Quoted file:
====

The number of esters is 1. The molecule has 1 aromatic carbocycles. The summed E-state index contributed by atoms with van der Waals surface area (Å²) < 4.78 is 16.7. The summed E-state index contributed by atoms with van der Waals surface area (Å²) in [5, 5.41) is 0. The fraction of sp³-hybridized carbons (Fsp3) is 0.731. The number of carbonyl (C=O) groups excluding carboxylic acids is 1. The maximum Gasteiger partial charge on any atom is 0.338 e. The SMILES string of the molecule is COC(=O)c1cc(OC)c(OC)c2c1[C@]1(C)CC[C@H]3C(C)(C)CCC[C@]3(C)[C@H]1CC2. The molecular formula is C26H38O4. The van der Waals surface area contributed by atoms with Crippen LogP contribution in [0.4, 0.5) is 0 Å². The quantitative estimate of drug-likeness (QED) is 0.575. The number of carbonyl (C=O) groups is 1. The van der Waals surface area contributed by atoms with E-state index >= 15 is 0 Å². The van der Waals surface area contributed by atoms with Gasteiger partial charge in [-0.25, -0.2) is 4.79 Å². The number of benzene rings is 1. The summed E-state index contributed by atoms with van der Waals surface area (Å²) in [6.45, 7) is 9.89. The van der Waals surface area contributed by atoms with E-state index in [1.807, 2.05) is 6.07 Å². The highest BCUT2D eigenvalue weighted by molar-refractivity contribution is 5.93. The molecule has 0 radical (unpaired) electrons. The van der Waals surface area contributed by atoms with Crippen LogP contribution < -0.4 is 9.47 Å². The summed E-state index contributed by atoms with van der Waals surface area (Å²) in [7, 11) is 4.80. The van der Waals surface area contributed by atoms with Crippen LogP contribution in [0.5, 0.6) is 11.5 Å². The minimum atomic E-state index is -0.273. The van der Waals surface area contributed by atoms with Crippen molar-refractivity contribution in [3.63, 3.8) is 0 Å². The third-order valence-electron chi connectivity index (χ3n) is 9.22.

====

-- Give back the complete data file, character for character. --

The number of esters is 1. The molecule has 1 aromatic carbocycles. The summed E-state index contributed by atoms with van der Waals surface area (Å²) < 4.78 is 16.7. The summed E-state index contributed by atoms with van der Waals surface area (Å²) in [5, 5.41) is 0. The fraction of sp³-hybridized carbons (Fsp3) is 0.731. The number of carbonyl (C=O) groups excluding carboxylic acids is 1. The maximum Gasteiger partial charge on any atom is 0.338 e. The SMILES string of the molecule is COC(=O)c1cc(OC)c(OC)c2c1[C@]1(C)CC[C@H]3C(C)(C)CCC[C@]3(C)[C@H]1CC2. The molecular formula is C26H38O4. The van der Waals surface area contributed by atoms with Crippen LogP contribution in [0.4, 0.5) is 0 Å². The quantitative estimate of drug-likeness (QED) is 0.575. The number of carbonyl (C=O) groups is 1. The van der Waals surface area contributed by atoms with E-state index >= 15 is 0 Å². The van der Waals surface area contributed by atoms with Gasteiger partial charge in [-0.25, -0.2) is 4.79 Å². The number of benzene rings is 1. The summed E-state index contributed by atoms with van der Waals surface area (Å²) in [6.45, 7) is 9.89. The van der Waals surface area contributed by atoms with E-state index in [1.807, 2.05) is 6.07 Å². The highest BCUT2D eigenvalue weighted by molar-refractivity contribution is 5.93. The molecule has 0 radical (unpaired) electrons. The van der Waals surface area contributed by atoms with Crippen LogP contribution < -0.4 is 9.47 Å². The summed E-state index contributed by atoms with van der Waals surface area (Å²) in [7, 11) is 4.80. The van der Waals surface area contributed by atoms with Crippen LogP contribution in [0.5, 0.6) is 11.5 Å². The minimum atomic E-state index is -0.273. The van der Waals surface area contributed by atoms with Crippen molar-refractivity contribution in [3.63, 3.8) is 0 Å². The third-order valence-electron chi connectivity index (χ3n) is 9.22.